Five police leaders urge chancellor to urgently raise funding

Elected politicians overseeing large urban forces say rise in violent crime is linked to cuts

Politicians overseeing five of Britain’s biggest police forces have increased the pressure on the government to raise their funding, saying cuts had contributed to a rise in violent crime.

Elected leaders responsible for the Metropolitan police and forces in the West Midlands, Greater Manchester, West Yorkshire and Merseyside have signed a joint letter to the chancellor, Philip Hammond.

The call comes as the Treasury decides how much money it will provide for policing, which is overseen by the Home Office. The decision is expected in the first week of December.

The letter was signed by the London and Greater Manchester mayors Sadiq Khan and Andy Burnham, and the elected police and crime commissioners (PCCs) for the other forces, which cover the biggest urban areas in England and Wales. All are Labour politicians.

Earlier this month the home secretary, Sajid Javid, said police may need more resources after eight years of austerity under Conservative-led governments.

The letter from the five police leaders said the link between cuts to police resources and the rise in violent crime across the UK had been acknowledged by two Commons select committees and the Home Office’s own research.

“Policing should be an issue of national taxation but has increasingly been pushed on to local taxation as the government has refused to increase the police grant,” the letter says. “This is unfair and unsustainable because council tax is a regressive form of taxation that disproportionately impacts the least well off and is insufficient to tackle the scale of the problem we face.”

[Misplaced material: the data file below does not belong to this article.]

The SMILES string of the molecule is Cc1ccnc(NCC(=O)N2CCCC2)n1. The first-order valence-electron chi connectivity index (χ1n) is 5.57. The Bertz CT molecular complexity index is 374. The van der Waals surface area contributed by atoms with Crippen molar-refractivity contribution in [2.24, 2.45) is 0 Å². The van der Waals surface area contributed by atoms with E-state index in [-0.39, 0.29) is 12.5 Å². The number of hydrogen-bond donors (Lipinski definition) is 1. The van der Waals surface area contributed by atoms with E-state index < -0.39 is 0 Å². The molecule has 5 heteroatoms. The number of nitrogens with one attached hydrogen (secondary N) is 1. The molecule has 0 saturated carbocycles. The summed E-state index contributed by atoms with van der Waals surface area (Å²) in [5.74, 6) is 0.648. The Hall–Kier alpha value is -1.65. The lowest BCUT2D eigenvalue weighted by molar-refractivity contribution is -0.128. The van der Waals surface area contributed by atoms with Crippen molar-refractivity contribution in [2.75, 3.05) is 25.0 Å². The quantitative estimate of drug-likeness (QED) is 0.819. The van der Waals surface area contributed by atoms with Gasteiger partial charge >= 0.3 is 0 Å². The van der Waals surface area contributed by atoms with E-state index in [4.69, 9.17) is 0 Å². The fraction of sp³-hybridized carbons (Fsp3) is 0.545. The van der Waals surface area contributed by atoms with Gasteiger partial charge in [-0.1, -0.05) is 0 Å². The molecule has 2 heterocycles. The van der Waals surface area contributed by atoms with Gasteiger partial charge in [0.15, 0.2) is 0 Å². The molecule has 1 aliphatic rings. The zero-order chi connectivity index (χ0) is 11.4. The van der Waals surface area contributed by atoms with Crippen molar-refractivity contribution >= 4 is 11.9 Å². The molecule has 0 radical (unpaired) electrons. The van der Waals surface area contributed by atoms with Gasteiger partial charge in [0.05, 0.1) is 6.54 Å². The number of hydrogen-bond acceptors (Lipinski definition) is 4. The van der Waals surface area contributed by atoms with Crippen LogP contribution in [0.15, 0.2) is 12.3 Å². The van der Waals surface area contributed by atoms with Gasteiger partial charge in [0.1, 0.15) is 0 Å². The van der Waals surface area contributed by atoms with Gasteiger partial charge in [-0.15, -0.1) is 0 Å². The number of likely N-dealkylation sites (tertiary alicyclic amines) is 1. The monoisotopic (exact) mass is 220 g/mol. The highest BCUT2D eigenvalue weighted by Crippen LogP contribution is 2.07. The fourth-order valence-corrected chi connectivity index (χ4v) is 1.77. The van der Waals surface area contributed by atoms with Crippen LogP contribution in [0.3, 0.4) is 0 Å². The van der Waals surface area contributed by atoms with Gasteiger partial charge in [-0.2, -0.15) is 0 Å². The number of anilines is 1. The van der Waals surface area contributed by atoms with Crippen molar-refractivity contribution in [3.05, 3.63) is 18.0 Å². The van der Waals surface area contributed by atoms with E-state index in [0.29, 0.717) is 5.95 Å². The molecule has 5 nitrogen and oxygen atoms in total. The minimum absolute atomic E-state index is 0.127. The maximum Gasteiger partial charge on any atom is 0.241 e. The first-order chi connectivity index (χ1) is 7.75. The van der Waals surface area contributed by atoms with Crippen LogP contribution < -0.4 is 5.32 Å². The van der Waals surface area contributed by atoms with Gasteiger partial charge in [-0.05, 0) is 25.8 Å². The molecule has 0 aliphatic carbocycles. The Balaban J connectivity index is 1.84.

The government says that by allowing local council taxes to be raised it has allowed extra money to go to the police.

As well as Khan and Burnham, the letter has been signed by David Jamieson, the PCC for the West Midlands; Mark Burns-Williamson, the PCC for West Yorkshire; and Jane Kennedy, the PCC for Merseyside.

They want government to meet the extra burden falling on the police from a Treasury decision that means forces will have to pay more into their officers’ pension schemes. This will be £165m next year.

In September, a report by the National Audit Office found that government funding for the police had dropped by 19% since 2010, and the number of police employees had fallen from 244,497 in 2010 to 199,752.

The National Police Chiefs Council in England and Wales says it will take legal action against the government unless it backs down on the plans to deduct hundreds of millions of pounds from their budgets for the pension changes.


Vikram Dodd Police and crime correspondent

The GuardianTramp

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